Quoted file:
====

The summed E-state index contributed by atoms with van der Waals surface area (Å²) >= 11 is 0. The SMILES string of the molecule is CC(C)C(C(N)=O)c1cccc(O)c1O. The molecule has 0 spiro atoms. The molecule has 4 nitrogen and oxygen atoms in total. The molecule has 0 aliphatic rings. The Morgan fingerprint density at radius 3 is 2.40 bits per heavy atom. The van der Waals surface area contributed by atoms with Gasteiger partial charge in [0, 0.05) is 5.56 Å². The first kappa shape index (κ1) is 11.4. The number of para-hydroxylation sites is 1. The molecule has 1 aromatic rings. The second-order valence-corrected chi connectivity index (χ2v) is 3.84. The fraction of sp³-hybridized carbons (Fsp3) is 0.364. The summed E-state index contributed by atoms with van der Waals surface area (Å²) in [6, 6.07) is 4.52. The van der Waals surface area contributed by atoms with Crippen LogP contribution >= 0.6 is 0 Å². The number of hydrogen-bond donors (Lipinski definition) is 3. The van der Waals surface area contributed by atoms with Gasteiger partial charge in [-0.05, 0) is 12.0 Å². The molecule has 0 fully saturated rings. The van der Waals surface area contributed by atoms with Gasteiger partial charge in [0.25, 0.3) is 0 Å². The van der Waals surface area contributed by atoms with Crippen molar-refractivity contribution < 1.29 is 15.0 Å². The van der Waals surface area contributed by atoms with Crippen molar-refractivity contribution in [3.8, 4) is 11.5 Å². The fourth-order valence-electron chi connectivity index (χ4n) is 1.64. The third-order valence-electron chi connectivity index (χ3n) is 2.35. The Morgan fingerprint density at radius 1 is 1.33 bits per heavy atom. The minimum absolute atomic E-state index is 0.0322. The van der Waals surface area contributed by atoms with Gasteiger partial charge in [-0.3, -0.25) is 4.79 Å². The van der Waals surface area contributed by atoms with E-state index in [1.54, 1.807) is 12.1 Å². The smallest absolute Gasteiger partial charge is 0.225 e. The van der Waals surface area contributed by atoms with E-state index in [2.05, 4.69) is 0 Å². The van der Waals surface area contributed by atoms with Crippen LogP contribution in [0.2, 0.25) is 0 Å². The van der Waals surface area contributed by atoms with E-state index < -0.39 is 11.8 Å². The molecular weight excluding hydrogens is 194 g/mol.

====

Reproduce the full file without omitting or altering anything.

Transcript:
The summed E-state index contributed by atoms with van der Waals surface area (Å²) >= 11 is 0. The SMILES string of the molecule is CC(C)C(C(N)=O)c1cccc(O)c1O. The molecule has 0 spiro atoms. The molecule has 4 nitrogen and oxygen atoms in total. The molecule has 0 aliphatic rings. The Morgan fingerprint density at radius 3 is 2.40 bits per heavy atom. The van der Waals surface area contributed by atoms with Gasteiger partial charge in [0, 0.05) is 5.56 Å². The first kappa shape index (κ1) is 11.4. The number of para-hydroxylation sites is 1. The molecule has 1 aromatic rings. The second-order valence-corrected chi connectivity index (χ2v) is 3.84. The fraction of sp³-hybridized carbons (Fsp3) is 0.364. The summed E-state index contributed by atoms with van der Waals surface area (Å²) in [6, 6.07) is 4.52. The van der Waals surface area contributed by atoms with Crippen LogP contribution >= 0.6 is 0 Å². The number of hydrogen-bond donors (Lipinski definition) is 3. The van der Waals surface area contributed by atoms with Gasteiger partial charge in [-0.05, 0) is 12.0 Å². The molecule has 0 fully saturated rings. The van der Waals surface area contributed by atoms with Gasteiger partial charge in [0.25, 0.3) is 0 Å². The van der Waals surface area contributed by atoms with Crippen molar-refractivity contribution < 1.29 is 15.0 Å². The van der Waals surface area contributed by atoms with Crippen molar-refractivity contribution in [3.8, 4) is 11.5 Å². The fourth-order valence-electron chi connectivity index (χ4n) is 1.64. The third-order valence-electron chi connectivity index (χ3n) is 2.35. The Morgan fingerprint density at radius 1 is 1.33 bits per heavy atom. The minimum absolute atomic E-state index is 0.0322. The van der Waals surface area contributed by atoms with Gasteiger partial charge in [-0.3, -0.25) is 4.79 Å². The van der Waals surface area contributed by atoms with E-state index in [1.54, 1.807) is 12.1 Å². The smallest absolute Gasteiger partial charge is 0.225 e. The van der Waals surface area contributed by atoms with E-state index in [2.05, 4.69) is 0 Å². The van der Waals surface area contributed by atoms with Crippen LogP contribution in [0.2, 0.25) is 0 Å². The van der Waals surface area contributed by atoms with E-state index < -0.39 is 11.8 Å². The molecular weight excluding hydrogens is 194 g/mol.